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J Gerontol A Biol Sci Med Sci. 2016 Feb;71(2):205-14. doi: 10.1093/gerona/glv128. Epub 2015 Sep 29.

Global Multimorbidity Patterns: A Cross-Sectional, Population-Based, Multi-Country Study.

Author information

1
Pharmacy Department, Hospital de la Santa Creu i Sant Pau, Institut d'Investigacions Biomèdiques Sant Pau (IIB Sant Pau), Barcelona, Spain. Universitat Autònoma de Barcelona, Bellaterra (Cerdanyola del Vallès), Spain. Research and Development Unit, Parc Sanitari Sant Joan de Déu, Universitat de Barcelona, Spain. Instituto de Salud Carlos III, Centro de Investigación Biomédica en Red de Salud Mental, CIBERSAM, Madrid, Spain.
2
Research and Development Unit, Parc Sanitari Sant Joan de Déu, Universitat de Barcelona, Spain. Instituto de Salud Carlos III, Centro de Investigación Biomédica en Red de Salud Mental, CIBERSAM, Madrid, Spain.
3
Department of Health Statistics and Information Systems, World Health Organization, Geneva, Switzerland.
4
Neurology, Public Health and Disability Unit, Neurological Institute Carlo Besta IRCCS Foundation, Milan, Italy.
5
National Institute for Health and Welfare, Helsinki, Finland.
6
Department of Epidemiology, Jagiellonian University Medical College, Krakow, Poland.
7
Instituto de Salud Carlos III, Centro de Investigación Biomédica en Red de Salud Mental, CIBERSAM, Madrid, Spain. Department of Psychiatry, Hospital Universitario de La Princesa, Instituto de Investigación Sanitaria Princesa (IP), Madrid, Spain. Department of Psychiatry, Universidad Autónoma de Madrid, Spain.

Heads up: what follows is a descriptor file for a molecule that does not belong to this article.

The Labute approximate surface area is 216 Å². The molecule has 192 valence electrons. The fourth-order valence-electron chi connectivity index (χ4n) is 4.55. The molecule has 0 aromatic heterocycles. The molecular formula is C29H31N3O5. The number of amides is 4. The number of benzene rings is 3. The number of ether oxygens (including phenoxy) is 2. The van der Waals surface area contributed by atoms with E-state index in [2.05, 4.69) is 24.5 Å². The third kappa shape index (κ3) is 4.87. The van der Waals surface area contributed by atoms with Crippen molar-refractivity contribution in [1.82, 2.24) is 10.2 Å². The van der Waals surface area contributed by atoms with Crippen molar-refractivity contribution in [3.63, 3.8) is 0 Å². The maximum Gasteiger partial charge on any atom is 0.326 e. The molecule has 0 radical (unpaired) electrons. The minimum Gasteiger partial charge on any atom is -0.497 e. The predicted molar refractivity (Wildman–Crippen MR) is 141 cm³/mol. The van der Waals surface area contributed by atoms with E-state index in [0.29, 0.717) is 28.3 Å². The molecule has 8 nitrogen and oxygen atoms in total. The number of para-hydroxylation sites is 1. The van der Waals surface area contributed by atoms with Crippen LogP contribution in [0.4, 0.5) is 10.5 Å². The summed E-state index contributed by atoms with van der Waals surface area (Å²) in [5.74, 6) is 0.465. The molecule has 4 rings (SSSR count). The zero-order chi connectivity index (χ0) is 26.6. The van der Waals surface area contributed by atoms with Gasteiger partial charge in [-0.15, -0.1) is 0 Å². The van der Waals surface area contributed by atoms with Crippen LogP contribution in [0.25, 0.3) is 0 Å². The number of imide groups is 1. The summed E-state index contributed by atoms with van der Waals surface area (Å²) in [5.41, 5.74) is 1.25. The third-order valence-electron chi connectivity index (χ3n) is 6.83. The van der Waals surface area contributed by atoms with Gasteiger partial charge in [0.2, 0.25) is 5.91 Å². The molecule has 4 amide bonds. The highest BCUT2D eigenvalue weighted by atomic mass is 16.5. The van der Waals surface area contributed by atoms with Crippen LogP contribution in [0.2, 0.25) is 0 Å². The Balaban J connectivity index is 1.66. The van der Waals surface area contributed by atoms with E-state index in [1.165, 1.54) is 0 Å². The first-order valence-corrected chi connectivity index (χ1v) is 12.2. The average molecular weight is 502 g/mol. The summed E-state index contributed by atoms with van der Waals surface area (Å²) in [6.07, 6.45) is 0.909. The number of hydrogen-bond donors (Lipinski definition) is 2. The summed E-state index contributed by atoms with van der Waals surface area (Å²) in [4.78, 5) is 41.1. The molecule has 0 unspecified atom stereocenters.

8
Research and Development Unit, Parc Sanitari Sant Joan de Déu, Universitat de Barcelona, Spain. Instituto de Salud Carlos III, Centro de Investigación Biomédica en Red de Salud Mental, CIBERSAM, Madrid, Spain. jmharo@pssjd.org.

Abstract

BACKGROUND:

Population ageing challenges health care systems due to the high prevalence and impact of multimorbidity in older adults. However, little is known about how chronic conditions present in certain multimorbidity patterns, which could have great impact on public health at several levels. The aim of our study was to identify and describe multimorbidity patterns in low-, middle-, and high-income countries.

METHODS:

We analyzed data from the Collaborative Research on Ageing in Europe project (Finland, Poland, and Spain) and the World Health Organization's Study on Global Ageing and Adult Health (China, Ghana, India, Mexico, Russia, and South Africa). These cross-sectional studies obtained data from 41,909 noninstitutionalized adults older than 50 years. Exploratory factor analysis was performed to detect multimorbidity patterns. Additional adjusted binary logistic regressions were performed to identify associations between sociodemographic factors and multimorbidity.

RESULTS:

Overall multimorbidity prevalence was high across countries. Hypertension, cataract, and arthritis were the most prevalent comorbid conditions. Two or three multimorbidity patterns were found per country. Several patterns were identified across several countries: "cardio-respiratory" (angina, asthma, and chronic obstructive pulmonary disease), "metabolic" (diabetes, obesity, and hypertension), and "mental-articular" (arthritis and depression).

CONCLUSIONS:

A high prevalence of multimorbidity occurs in older adults across countries, with low- and middle-income countries gradually approaching the figures of richer countries. Certain multimorbidity patterns are present in several countries, which suggest that common underlying etiopathogenic factors may play a role. Deeper understanding of these patterns may lead to the development of preventive actions to diminish their prevalence and also give rise to new, comprehensive approaches for the management of these co-occurring conditions.

KEYWORDS:

Epidemiology; Health disparities; Morbidity; Multimorbidities; Public health; Socioeconomic issues

PMID:
26419978
PMCID:
PMC5864156
DOI:
10.1093/gerona/glv128
[Indexed for MEDLINE]
Free PMC Article

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